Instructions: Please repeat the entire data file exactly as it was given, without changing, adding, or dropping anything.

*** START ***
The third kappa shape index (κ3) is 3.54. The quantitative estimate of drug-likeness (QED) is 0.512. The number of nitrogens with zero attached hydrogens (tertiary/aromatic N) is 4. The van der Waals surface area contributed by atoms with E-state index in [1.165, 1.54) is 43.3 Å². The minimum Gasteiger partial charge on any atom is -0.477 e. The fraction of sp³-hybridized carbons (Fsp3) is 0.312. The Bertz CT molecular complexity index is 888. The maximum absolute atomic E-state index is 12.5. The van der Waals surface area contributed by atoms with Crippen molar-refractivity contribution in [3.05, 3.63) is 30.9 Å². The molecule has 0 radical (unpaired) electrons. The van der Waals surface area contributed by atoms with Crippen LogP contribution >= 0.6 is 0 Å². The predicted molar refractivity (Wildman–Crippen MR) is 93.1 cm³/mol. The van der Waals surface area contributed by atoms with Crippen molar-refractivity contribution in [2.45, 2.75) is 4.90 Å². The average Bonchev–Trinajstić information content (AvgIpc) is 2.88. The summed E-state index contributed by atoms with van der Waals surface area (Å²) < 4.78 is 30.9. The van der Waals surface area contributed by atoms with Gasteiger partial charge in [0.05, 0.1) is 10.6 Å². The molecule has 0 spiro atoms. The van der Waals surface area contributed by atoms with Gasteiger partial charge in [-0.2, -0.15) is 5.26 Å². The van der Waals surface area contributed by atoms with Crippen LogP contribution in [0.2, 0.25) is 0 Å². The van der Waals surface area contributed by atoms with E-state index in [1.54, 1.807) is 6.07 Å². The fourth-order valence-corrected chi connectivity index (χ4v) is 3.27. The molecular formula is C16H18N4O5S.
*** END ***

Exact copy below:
The third kappa shape index (κ3) is 3.54. The quantitative estimate of drug-likeness (QED) is 0.512. The number of nitrogens with zero attached hydrogens (tertiary/aromatic N) is 4. The van der Waals surface area contributed by atoms with E-state index in [1.165, 1.54) is 43.3 Å². The minimum Gasteiger partial charge on any atom is -0.477 e. The fraction of sp³-hybridized carbons (Fsp3) is 0.312. The Bertz CT molecular complexity index is 888. The maximum absolute atomic E-state index is 12.5. The van der Waals surface area contributed by atoms with Crippen molar-refractivity contribution in [3.05, 3.63) is 30.9 Å². The molecule has 0 radical (unpaired) electrons. The van der Waals surface area contributed by atoms with Crippen LogP contribution >= 0.6 is 0 Å². The predicted molar refractivity (Wildman–Crippen MR) is 93.1 cm³/mol. The van der Waals surface area contributed by atoms with Crippen molar-refractivity contribution in [2.45, 2.75) is 4.90 Å². The average Bonchev–Trinajstić information content (AvgIpc) is 2.88. The summed E-state index contributed by atoms with van der Waals surface area (Å²) < 4.78 is 30.9. The van der Waals surface area contributed by atoms with Gasteiger partial charge in [0.05, 0.1) is 10.6 Å². The molecule has 0 spiro atoms. The van der Waals surface area contributed by atoms with Gasteiger partial charge in [-0.2, -0.15) is 5.26 Å². The van der Waals surface area contributed by atoms with Crippen LogP contribution in [0.2, 0.25) is 0 Å². The van der Waals surface area contributed by atoms with E-state index in [1.54, 1.807) is 6.07 Å². The fourth-order valence-corrected chi connectivity index (χ4v) is 3.27. The molecular formula is C16H18N4O5S.